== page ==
My brother, Nicholas, thought my father did not like him very much, which was largely due to Kathy. She always seemed to be making Nicholas look bad in some way. Nick felt my father was always on Kathy’s side. Of course, Kathy thought just the opposite. It seems that she hated Nicholas most for that reason. When I asked her why she hated my brother so much she replied, “It wasn’t one sided, he hated me also. He was always trying to get your father against me and always talked to me like I was only a drunk and not a person.” (Neal, K.) When I brought this up to my brother and asked for his reply, he could only respond with this story.

I was trying to leave to go to Mom’s and she came up to my room and said I wasn’t going anywhere. I told her to get out of the way I’m going over to Mom’s house. Then she grabbed my hair and slung me against the wall. So I grabbed her and threw her on the ground and got on top of her. She started calling mom a bitch and a whore so I started slapping her. She called the police after I got off of her and when the police came they asked Dad who he wanted to go to jail. And he chose Kathy. (Neal, N.) Because my father chose Kathy to go to jail, my brother realized that our father was actually on Nicholas’s side and not Kathy’s. After the event, my brother and father seemed to have a closer bond. About a month later, my father decided to get a divorce. He secretly talked with his lawyer and started getting the divorce in order. After he gave Kathy the papers, he asked my brother to move in. He thought this would expedite the process of her moving out and signing the divorce papers. This was not necessary, after a week she was out living with some friends.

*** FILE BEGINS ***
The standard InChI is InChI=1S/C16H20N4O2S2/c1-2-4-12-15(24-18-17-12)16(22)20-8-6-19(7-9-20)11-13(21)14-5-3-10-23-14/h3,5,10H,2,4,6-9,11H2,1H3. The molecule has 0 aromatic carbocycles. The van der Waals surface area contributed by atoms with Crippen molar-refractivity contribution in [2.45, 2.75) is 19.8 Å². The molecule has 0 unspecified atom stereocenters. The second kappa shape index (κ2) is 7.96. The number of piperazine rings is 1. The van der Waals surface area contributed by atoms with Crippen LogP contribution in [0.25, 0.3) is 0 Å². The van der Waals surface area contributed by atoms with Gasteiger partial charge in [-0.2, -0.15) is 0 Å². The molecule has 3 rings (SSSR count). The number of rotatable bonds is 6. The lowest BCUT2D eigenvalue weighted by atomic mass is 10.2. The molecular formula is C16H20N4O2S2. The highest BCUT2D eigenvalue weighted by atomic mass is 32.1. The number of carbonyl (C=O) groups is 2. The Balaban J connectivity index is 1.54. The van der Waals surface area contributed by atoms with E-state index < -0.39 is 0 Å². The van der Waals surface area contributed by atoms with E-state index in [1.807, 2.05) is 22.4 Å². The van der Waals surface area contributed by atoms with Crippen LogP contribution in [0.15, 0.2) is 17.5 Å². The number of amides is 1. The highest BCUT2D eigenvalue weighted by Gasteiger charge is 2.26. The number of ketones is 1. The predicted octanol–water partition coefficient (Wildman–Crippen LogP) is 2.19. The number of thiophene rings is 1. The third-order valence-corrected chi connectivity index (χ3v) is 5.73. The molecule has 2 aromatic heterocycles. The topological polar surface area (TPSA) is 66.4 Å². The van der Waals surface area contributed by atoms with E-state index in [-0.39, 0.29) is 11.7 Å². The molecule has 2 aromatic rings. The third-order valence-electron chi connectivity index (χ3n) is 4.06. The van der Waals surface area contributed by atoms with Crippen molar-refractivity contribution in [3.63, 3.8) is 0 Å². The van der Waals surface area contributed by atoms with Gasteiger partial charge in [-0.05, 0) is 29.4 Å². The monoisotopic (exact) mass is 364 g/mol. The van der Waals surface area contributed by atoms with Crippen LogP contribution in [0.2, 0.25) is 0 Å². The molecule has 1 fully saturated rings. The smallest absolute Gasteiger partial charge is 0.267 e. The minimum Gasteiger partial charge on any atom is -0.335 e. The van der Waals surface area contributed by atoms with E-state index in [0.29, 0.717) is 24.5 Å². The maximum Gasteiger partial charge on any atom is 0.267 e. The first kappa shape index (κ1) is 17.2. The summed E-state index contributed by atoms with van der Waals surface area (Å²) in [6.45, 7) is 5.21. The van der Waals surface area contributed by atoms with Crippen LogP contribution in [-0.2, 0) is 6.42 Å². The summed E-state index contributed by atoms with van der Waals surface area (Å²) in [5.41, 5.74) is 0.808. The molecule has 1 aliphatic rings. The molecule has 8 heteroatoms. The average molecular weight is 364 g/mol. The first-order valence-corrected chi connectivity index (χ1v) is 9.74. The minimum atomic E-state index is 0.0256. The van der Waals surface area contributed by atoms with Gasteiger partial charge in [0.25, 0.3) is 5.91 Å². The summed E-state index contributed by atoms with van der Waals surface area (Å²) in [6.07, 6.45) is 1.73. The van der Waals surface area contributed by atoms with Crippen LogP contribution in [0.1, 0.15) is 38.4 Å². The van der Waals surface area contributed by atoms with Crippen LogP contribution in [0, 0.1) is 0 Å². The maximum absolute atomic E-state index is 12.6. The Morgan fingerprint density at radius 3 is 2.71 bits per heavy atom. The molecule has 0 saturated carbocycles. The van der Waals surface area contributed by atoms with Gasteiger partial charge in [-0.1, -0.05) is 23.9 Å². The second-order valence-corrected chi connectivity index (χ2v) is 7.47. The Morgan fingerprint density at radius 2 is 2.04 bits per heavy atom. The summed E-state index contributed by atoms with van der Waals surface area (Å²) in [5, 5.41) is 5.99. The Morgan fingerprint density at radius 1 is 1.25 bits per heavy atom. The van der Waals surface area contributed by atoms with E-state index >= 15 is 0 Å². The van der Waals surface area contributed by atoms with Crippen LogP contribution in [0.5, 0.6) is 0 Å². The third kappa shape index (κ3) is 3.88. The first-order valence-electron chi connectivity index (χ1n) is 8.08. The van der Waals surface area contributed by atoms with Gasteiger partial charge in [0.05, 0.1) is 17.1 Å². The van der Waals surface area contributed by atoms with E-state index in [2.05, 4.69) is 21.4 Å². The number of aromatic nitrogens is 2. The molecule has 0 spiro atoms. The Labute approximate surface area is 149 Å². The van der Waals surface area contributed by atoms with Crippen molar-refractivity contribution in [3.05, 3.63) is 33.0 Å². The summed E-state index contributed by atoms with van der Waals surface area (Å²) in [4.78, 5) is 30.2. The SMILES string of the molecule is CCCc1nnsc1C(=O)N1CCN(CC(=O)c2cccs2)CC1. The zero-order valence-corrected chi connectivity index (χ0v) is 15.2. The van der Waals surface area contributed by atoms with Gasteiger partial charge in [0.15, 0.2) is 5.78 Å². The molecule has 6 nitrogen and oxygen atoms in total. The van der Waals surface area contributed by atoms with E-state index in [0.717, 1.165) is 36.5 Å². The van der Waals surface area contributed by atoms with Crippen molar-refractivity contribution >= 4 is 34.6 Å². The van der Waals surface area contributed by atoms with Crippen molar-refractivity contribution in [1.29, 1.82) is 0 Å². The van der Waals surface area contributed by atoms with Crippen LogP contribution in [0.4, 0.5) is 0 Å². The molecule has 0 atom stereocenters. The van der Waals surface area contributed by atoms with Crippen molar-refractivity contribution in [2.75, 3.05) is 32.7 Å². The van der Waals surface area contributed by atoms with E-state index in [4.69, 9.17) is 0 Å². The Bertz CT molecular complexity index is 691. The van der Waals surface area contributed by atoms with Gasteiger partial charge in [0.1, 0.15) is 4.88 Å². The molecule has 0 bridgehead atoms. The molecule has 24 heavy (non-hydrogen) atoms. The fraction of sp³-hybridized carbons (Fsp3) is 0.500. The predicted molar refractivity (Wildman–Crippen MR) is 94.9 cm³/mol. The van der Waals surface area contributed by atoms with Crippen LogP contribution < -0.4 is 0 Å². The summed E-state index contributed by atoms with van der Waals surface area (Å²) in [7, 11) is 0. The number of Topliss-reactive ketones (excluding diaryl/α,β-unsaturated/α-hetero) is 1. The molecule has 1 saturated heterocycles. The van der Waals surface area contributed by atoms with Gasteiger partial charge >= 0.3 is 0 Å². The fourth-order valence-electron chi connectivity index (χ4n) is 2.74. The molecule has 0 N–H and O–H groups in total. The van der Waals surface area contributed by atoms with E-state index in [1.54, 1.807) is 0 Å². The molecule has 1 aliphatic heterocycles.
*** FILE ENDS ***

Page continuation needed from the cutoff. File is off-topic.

Most children see only wrong things about their alcoholic parents. I, on the other hand, think my alcoholic parent did lots of wrong, also taught me many great things. I experienced first hand the tragedies of alcohol. I learned what could become of me if I drink too much alcohol, and how devastating it can be on a person’s life. I also realized how a family can come together during hard times. It’s too bad that most people see only the bad rather than trying to see some good out of a situation.

Works Cited “Children of Alcoholics: Important Facts.” National Association for Children of Alcoholics (1998). 12 Feb. 2003. .

Neal, Kathy. Personal interview. 4 Feb. 2003.

Neal, Nicholas. Personal interview. 4 Feb. 2003.